At Keesridge, we are advocates for vaccinations, however only what is required to properly protect our dogs. Because of our research and relationship with our veterinarians (both mainstream and holistic), we do ask that our puppy buyers follow our recommended vaccination protocol, as spelled out on this page, and in our contracts.
Boosters - We recommend a minimal vaccination schedule with our puppies, and our health guarantee is contingent upon our new families following these guidelines.
First vaccinations (Distemper & Parvovirus or DHPP) will be done for your puppy. Booster to follow anytime after 14 weeks of age. After the puppy series, a 3 year vaccination or titre schedule is recommended.
Rabies to be separated by at least 3-4 weeks after last set of vaccinations. If possible, vaccination closer to 5 months of age is ideal.
Leptospirosis: This is a vaccination with a higher than normal incident rate of adverse reactions. Keeshonden, in our experience, react very poorly to this vaccine. There is a history in our lines of severe reactions, including a temporary (10+ hours) paralysis after a Lepto vaccination. It goes back several generations. Unless there is a very serious threat of Lepto in the area, and an identifiable strain that is covered in the vaccine, please do not give any Lepto vaccine to your puppy. If there is a significant risk in your area and you choose to vaccinate, separate from any other vaccine by at least 3-4 weeks.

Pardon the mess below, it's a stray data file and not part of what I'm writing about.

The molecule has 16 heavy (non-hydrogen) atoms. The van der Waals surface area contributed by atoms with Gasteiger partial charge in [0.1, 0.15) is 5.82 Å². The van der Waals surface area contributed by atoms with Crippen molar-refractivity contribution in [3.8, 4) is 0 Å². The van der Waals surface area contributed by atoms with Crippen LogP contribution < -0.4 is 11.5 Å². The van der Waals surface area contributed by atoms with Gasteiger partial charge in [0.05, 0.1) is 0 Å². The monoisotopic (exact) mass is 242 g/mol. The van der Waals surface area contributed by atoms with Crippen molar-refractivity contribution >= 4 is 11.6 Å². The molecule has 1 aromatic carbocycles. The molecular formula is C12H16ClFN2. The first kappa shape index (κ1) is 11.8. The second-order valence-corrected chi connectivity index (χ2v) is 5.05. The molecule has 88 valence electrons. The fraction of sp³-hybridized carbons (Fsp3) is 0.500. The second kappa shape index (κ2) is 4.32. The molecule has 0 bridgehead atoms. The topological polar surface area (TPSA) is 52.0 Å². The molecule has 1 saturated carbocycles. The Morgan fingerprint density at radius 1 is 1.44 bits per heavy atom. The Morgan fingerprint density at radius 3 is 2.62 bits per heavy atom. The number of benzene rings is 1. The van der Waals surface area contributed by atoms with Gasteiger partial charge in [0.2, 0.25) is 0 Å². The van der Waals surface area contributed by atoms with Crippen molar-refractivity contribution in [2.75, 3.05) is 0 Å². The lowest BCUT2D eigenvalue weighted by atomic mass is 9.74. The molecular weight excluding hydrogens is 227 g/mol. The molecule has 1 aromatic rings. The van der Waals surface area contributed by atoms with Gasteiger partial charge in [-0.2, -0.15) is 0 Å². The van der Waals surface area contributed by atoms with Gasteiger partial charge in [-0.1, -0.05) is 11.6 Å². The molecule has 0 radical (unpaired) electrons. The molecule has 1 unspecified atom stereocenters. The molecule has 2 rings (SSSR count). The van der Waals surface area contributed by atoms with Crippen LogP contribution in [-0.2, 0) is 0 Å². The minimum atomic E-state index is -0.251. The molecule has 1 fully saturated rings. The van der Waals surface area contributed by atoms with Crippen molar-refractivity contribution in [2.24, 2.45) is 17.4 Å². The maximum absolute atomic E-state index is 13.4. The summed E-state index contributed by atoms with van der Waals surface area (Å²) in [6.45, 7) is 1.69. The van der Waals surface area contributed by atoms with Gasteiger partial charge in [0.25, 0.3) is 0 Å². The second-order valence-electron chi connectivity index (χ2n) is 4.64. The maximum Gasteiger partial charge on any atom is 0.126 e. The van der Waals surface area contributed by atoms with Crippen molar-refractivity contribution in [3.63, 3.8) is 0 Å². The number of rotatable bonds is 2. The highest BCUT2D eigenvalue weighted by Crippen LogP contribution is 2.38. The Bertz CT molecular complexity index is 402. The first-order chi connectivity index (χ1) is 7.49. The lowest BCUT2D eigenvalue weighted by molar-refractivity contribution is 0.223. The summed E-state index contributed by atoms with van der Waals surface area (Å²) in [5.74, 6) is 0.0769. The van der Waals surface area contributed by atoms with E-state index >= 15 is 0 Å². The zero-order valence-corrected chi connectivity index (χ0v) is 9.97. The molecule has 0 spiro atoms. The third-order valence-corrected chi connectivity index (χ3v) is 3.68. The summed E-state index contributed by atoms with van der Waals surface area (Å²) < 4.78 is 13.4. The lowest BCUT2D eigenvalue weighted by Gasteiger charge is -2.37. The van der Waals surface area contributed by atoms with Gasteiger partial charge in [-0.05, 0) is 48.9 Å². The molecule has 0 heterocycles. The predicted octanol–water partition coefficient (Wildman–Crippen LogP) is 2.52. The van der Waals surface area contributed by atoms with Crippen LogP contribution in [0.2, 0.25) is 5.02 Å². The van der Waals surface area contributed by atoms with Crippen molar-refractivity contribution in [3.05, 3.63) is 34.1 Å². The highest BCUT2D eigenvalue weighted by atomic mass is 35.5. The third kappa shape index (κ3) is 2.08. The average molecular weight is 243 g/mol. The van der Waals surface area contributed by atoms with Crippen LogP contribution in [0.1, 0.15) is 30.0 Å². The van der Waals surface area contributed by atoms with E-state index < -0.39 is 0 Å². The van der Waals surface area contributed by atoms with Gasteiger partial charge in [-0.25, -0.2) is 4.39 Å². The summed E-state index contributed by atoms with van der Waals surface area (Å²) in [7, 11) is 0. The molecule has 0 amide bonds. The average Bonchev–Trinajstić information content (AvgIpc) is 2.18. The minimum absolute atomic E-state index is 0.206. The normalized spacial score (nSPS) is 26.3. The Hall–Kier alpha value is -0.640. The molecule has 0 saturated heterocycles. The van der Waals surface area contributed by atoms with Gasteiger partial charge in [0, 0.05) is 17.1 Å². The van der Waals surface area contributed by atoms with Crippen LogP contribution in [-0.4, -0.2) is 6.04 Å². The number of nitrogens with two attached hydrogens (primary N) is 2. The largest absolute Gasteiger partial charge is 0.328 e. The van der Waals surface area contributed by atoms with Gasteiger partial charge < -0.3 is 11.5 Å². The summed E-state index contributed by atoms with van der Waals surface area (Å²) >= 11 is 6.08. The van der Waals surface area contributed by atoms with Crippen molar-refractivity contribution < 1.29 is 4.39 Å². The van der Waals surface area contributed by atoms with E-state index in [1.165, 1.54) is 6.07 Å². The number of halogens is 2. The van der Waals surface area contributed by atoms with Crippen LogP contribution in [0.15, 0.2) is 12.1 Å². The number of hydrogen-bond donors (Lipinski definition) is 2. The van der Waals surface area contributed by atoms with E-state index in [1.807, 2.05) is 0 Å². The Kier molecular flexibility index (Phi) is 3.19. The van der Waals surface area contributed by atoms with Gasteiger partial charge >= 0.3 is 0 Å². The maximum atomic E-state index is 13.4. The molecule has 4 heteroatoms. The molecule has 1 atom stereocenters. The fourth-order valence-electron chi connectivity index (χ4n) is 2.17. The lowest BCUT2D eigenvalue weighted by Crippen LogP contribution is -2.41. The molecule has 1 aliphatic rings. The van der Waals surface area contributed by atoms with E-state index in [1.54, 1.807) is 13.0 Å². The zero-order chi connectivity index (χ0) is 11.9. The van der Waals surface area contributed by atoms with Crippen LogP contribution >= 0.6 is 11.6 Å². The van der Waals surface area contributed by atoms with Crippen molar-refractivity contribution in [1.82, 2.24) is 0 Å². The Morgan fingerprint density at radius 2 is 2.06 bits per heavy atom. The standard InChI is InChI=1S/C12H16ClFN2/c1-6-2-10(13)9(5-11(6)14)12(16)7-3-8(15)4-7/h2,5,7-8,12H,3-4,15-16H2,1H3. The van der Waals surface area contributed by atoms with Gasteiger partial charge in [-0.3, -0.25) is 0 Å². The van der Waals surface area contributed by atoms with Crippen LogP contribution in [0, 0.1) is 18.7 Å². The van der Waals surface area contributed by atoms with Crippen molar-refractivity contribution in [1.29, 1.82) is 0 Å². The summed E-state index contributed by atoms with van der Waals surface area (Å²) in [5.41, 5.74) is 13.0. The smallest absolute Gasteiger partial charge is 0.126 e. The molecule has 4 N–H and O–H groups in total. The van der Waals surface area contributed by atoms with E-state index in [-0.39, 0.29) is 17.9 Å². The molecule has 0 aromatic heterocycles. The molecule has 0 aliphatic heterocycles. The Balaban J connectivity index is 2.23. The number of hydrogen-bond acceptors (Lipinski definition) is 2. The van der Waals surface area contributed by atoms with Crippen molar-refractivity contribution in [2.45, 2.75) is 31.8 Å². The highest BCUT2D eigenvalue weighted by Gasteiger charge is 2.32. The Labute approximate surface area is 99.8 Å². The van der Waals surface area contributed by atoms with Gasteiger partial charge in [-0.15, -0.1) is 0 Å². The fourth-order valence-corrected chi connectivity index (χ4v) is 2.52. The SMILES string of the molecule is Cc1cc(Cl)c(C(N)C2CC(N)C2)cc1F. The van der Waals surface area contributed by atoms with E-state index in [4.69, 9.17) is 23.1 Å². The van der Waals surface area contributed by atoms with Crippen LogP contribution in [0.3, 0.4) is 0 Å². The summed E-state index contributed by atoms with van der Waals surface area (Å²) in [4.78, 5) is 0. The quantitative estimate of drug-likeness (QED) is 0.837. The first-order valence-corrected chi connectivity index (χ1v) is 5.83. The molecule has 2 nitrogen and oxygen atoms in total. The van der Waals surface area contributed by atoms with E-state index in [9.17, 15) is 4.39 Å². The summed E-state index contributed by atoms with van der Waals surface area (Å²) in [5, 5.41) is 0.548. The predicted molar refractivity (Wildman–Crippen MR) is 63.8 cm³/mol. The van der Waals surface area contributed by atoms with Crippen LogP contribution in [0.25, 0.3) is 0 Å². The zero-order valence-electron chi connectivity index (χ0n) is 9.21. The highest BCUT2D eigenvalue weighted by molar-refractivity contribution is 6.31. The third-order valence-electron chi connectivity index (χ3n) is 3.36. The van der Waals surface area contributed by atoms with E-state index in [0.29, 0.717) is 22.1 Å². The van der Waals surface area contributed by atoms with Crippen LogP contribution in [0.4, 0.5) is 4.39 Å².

Note - Lyme Disease: Some of our puppy buyers, and other Keeshond owners have reported stronger than normal, adverse reactions to the Lyme vaccination. Vaccinate at your own risk.
Titres/titers or a booster shot, are accepted one year after completion of the initial vaccine series (or titre). Once these titres are run, or a booster given, vaccinations should not be re-administered more than once every three (3) years, with the rabies vaccine separated from the others by at least 3 weeks. Our preference is for titres being run every 3 years prior to any re-vaccination, exclusive of the Rabies vaccination, which is required every 3 years by law. This belief is reflected in our Warranty/Guarantee.
The life cycle of heartworm is a complicated one and takes months to complete even under the most ideal conditions. It is not a disease that is transmitted from dog to dog. It requires an intermediate host, the mosquito, to help complete its development. In order for the parasite to establish itself in an area, there are specific conditions that must be met:
1. Types of mosquitoes capable of carrying larval heartworms must be present (there are 30+).
2. The weather must be warm enough for enough days to allow heartworm larval development within the mosquito (a minimum of 14oC/57oF for a number of weeks) to become infective to dogs/cats.
3. There must be infected dogs or coyotes, foxes, wolves, sea lions, ferrets (among others) in the area.
4. There must be vulnerable host dogs in the area.
When these conditions come together, an area becomes endemic for heartworm disease. This is important as our temperature is the greatest limiting factor for completion of the lifecycle. A baby heartworm (microfilaria -L1) needs to first be ingested by the right mosquito, then needs to develop into an adolecent heartworm (L3 microfilaria) capable of infecting a dog. This process takes a few weeks and anytime the environmental temperature drops below 14oC/57oF the lavae in the mosquito dies and no heartworms can be transmitted.